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Thread: Planning boards with no jurisdiction?

  1. #1
    Cyburbian hilldweller's avatar
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    Planning boards with no jurisdiction?

    The county in which I work as a municipal planner consists entirely of incorporated municipalities. Almost all of the infrastructure is maintained by local governments, except for the county sewer district which is really just a funding mechanism for sewage plants. The county performs a patchwork of functions ranging from administering the criminal justice/prison system, conducting health inspections, running nursing homes, and maintaining the county road system which is pretty limited.

    Since everywhere is incorporated, the county has no land use jurisdiction whatsoever. Nevertheless, the county has a Planning Board supported by a professional planning staff. Its only function (as far as I can tell) is to review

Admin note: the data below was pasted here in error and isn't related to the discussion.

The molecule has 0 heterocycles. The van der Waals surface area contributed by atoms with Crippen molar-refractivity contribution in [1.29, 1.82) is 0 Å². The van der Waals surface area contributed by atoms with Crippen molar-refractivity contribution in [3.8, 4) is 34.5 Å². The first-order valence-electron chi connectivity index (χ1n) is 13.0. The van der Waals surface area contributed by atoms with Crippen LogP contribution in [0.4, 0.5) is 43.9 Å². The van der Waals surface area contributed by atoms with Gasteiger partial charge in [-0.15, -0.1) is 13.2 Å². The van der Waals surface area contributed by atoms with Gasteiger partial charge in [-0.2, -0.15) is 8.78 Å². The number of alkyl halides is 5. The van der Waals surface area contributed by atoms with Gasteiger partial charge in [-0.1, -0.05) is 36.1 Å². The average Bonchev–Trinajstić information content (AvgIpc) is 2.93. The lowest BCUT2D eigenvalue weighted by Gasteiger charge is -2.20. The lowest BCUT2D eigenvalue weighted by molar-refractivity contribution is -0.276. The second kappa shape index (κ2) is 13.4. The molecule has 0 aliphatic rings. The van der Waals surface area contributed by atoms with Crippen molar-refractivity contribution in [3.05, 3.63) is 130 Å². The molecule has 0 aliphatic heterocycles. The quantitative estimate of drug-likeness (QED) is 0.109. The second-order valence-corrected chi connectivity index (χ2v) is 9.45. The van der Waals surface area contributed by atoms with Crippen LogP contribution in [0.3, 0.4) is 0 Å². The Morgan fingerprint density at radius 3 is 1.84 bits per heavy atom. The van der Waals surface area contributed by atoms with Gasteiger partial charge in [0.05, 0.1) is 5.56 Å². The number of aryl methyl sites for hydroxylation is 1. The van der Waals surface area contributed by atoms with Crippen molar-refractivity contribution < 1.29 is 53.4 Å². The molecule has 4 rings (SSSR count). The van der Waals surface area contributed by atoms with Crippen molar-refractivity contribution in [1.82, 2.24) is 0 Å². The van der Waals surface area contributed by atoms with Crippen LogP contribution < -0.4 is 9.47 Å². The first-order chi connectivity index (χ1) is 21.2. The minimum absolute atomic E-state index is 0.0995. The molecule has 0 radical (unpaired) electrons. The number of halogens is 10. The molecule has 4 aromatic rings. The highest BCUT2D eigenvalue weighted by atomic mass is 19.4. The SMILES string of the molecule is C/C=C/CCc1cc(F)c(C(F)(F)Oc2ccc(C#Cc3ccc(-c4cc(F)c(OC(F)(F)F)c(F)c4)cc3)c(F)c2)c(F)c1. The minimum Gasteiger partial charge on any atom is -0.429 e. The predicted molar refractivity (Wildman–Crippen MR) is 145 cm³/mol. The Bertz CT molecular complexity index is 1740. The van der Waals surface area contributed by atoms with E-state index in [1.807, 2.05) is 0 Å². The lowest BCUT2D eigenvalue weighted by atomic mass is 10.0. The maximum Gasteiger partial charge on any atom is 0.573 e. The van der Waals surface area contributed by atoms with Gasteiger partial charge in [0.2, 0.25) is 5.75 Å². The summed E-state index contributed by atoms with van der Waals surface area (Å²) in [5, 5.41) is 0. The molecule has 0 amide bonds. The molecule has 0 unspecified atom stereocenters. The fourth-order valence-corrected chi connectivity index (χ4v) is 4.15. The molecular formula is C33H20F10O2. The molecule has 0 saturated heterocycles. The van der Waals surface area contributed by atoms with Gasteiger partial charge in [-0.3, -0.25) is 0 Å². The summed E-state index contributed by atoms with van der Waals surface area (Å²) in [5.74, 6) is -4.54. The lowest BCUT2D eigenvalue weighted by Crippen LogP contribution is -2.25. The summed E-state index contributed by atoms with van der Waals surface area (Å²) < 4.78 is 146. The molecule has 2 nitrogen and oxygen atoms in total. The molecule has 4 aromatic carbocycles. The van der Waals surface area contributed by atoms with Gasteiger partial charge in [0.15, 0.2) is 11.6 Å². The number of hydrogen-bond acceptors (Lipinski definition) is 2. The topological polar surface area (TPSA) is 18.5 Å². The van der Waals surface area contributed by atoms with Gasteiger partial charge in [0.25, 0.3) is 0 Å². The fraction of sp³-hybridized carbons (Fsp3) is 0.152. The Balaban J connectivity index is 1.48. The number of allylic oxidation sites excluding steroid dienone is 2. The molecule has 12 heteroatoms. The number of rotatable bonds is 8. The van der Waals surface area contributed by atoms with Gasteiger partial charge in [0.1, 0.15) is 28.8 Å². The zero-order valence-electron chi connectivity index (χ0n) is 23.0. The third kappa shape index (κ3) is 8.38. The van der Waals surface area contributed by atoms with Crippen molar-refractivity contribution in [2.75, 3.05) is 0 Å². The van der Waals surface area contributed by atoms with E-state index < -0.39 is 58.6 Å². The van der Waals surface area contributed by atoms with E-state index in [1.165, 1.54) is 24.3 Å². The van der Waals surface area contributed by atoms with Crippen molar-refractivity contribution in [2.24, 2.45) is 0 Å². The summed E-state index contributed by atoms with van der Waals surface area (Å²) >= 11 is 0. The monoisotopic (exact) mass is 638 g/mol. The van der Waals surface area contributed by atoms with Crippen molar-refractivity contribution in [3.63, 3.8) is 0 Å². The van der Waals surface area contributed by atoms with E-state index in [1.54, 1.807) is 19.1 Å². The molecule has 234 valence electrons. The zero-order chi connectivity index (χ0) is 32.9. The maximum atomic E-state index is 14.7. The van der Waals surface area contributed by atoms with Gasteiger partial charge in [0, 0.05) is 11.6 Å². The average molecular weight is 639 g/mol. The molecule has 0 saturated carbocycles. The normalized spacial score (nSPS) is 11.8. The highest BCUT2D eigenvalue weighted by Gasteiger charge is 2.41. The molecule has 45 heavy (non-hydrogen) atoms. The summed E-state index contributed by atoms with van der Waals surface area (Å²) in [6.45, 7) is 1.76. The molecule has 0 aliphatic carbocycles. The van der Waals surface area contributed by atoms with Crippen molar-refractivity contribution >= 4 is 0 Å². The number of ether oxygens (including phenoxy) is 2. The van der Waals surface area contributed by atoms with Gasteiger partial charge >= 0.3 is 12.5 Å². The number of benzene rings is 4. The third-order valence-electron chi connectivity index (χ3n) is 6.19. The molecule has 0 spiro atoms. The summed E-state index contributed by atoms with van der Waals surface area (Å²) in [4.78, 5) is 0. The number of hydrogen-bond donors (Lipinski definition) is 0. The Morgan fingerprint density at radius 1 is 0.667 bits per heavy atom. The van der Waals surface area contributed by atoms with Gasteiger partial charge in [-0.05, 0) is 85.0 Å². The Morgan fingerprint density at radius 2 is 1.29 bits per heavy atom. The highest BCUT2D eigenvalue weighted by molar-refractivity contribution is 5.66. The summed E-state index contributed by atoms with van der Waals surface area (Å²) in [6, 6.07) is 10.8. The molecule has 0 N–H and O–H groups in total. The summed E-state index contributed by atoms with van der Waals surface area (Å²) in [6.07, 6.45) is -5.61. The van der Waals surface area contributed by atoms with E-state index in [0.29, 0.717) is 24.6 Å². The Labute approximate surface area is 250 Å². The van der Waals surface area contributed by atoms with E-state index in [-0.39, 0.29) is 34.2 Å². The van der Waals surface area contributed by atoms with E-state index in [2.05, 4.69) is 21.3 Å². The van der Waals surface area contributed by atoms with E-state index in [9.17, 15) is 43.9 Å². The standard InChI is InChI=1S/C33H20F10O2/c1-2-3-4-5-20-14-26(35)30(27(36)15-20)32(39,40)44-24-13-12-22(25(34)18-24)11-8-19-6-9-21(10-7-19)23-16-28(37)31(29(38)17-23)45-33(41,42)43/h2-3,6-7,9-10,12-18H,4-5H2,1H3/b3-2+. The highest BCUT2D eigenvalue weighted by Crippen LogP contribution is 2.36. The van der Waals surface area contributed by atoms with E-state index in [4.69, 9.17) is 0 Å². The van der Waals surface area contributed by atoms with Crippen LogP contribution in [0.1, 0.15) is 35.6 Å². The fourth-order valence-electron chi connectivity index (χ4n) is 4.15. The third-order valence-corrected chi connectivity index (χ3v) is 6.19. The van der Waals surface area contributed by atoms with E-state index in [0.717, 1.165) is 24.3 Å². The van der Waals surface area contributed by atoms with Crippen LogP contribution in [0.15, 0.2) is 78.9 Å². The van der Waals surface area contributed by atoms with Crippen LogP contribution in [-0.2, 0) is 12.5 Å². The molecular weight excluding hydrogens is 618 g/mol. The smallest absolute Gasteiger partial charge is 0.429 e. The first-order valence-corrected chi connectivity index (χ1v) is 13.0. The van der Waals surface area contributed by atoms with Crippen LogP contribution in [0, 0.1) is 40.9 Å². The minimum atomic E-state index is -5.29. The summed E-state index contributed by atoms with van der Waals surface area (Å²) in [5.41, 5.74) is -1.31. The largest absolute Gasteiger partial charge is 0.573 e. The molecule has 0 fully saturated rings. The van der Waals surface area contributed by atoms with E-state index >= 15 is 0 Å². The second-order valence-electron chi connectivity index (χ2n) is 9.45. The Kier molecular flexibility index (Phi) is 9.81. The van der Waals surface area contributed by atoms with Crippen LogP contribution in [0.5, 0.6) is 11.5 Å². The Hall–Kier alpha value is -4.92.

development projects in municipalities that lie within 500 feet of county and state facilities, subject to this arcane NY state law called GML 239. None of the recommendations of the county Planning Board are binding, but we never receive any objections let alone useful recommendations anyway. I don't know if the county planners provide any assistance to municipalities, but most of the towns/cities are urban/suburban in nature and have their own professional staff, except for the rural villages which may or may not want any help. I'm hesitant to call the county planning department a useless layer of government, but only because I have no idea what the county planners do all day; for all I know they could be doing a great job at, well, whatever it is that they do.

    Do you know of any other places that have Planning Boards without any actual planning jurisdiction? If so, what is their purpose?

  2. #2
    Cyburbian Seabishop's avatar
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    Do they end up acting like Regional Planning Agencies or are there other organizations that fill that role? Do they have websites that explain their mission?